Intestinal colonization of infants with multidrug resistant Pseudomonas aeruginos in tertiary care center in Jordan
Keywords:Pseudomonas.aeruginosa, Feces, Jordanian infants, ESBLs and MBLs, virulence genes
Background: Pseudomonas.aeruginosa is among the most common opportunistic hospital pathogens, which exhibit an innate resistance and has developed increasing resistance to many useful antimicrobial agents over the last decades. This study investigated the occurrence of important types of ESBLs and MBLs in association with potential important virulence factors among P. aeruginosa isolates from feces of Jordanian infants.
Methods: A total of 302 feces samples were obtained randamely from neonates and infants admitted to Pediatric Clinic and the Neonate Intensive Care Unit (NICU)/Jordan University Hospital (JUH), over a 9-months period(2016- 2017). Fecal samples were cultured for P.aeruginosa and their growth was identified and tested using microbiological and antibiotic susceptibility methods. Additionly, virulence factors, antimicrobial resistance genes and genotypes were detected using Polymerase Chain Reaction (PCR).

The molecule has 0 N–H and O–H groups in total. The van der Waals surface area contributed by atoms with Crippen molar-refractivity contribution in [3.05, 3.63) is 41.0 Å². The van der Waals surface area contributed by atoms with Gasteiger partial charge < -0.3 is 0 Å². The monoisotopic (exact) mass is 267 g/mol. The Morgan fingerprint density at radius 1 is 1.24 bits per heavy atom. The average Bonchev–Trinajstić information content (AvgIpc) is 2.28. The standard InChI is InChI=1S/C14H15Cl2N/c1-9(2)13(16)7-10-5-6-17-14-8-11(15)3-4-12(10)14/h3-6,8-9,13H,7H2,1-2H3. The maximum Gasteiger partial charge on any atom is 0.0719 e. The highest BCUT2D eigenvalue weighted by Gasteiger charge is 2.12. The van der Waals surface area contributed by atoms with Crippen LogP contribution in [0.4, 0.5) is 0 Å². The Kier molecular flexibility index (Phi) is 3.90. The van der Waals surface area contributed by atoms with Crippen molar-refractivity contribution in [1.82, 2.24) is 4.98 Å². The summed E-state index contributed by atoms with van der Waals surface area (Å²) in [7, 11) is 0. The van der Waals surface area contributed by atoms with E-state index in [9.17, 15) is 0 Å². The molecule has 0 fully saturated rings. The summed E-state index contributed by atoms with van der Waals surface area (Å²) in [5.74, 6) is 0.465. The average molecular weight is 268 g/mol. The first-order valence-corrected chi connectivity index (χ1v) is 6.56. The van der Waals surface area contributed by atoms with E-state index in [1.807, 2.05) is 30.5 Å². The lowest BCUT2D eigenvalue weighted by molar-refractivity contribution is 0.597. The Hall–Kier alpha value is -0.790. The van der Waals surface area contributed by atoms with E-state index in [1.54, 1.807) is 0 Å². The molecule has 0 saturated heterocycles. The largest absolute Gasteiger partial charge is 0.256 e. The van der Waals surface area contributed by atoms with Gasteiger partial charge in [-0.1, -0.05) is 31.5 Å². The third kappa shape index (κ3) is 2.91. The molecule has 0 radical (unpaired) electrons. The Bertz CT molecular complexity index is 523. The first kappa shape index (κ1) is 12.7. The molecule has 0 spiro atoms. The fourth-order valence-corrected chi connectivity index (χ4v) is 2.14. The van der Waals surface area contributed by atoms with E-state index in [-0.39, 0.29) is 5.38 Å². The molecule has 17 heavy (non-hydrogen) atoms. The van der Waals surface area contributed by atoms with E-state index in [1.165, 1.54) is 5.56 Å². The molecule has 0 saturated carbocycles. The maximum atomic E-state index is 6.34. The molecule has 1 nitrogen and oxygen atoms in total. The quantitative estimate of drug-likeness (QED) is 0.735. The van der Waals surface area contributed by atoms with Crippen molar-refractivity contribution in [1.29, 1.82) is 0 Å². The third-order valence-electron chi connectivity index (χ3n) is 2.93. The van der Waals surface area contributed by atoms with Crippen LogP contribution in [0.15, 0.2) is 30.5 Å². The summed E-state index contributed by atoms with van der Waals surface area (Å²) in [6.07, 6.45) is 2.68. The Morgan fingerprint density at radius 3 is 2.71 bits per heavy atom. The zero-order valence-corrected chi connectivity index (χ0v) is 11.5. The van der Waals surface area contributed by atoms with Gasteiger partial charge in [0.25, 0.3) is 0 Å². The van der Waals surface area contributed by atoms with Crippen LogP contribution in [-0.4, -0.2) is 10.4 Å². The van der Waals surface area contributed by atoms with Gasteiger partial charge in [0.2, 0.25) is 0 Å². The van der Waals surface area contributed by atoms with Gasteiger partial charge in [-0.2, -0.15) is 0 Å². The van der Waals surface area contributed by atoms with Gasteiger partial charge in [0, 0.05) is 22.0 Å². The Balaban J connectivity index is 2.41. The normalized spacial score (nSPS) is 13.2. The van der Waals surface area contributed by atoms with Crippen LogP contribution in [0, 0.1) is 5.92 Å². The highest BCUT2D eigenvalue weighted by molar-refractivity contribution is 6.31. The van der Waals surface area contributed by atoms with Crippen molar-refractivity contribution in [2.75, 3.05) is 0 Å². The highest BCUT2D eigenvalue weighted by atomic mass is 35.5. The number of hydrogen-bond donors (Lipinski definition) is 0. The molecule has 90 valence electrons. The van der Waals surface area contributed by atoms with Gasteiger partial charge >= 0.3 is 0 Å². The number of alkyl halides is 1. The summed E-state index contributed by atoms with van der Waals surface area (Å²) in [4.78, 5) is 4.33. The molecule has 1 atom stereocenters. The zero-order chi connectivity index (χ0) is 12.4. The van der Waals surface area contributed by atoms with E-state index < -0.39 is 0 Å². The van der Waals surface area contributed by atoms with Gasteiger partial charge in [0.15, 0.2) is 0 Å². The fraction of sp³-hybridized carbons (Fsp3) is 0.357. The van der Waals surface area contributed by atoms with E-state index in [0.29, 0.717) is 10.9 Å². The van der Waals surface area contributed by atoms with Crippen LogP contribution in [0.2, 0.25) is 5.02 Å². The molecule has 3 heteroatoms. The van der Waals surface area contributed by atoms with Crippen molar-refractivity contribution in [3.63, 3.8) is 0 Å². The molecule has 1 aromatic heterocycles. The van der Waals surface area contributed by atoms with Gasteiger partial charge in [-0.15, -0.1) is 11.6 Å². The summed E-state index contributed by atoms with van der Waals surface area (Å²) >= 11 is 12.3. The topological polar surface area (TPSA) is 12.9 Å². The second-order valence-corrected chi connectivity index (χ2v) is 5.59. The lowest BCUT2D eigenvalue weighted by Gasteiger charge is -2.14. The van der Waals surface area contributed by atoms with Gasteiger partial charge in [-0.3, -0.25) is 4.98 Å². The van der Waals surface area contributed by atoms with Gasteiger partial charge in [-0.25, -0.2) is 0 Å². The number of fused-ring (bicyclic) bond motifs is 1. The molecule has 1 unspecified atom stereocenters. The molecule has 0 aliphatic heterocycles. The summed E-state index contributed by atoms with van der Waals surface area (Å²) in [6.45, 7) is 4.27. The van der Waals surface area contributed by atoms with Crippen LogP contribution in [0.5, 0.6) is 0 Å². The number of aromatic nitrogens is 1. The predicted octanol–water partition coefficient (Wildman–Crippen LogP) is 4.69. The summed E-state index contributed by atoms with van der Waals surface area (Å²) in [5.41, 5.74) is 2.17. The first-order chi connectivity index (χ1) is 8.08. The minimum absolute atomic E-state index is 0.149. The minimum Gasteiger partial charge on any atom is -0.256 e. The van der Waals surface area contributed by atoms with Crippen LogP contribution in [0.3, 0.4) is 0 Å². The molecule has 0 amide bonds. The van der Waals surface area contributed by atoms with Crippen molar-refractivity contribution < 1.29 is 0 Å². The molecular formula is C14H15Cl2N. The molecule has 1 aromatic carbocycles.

Results: A total of 16/302 (5.3%) of P. aeruginosa isolates were recovered from feces samples. Antimicrobial susceptibility of the isolates ranged between the lowest 18.75% to meropenem and highest of 87.5% to azetreonam among 9 tested drugs. The percentage of specific genes of ESBLs and MBLs in 16 P.aeruginosa isolates were the following: blaOXA-50, blaTEM, blaCTX-M , blaVIM ,blaKPC , blaSHV ,blaGES, and blaVEB were detected at the rate of 13(81.2%), 13(81.2%), 12(75%), 12(75%), 11(68.7%), 10(62.5%), 2(12.5),1(6.2%), respectively. The percentage of the potential virulence genes in the same isolates were detected as follow: lasB, algD , toxA, exo S and exo U at the rate of 100%, 87.5% , 81.2%, 81.2%,31.2, respectively. All P.aeruginosa isolates observed to develop beta-hemolysis on both human and sheep blood agar, and to produce either pyoverdin ((56.3%) or pyocyanin (43.7%).
Conclusions: The present study demonstrates high occurrence of multidrug resistant P.aeruginosa isolates in infant feces which carried high rates of important genes of ESBLs and MBLs and potential virulence factors.
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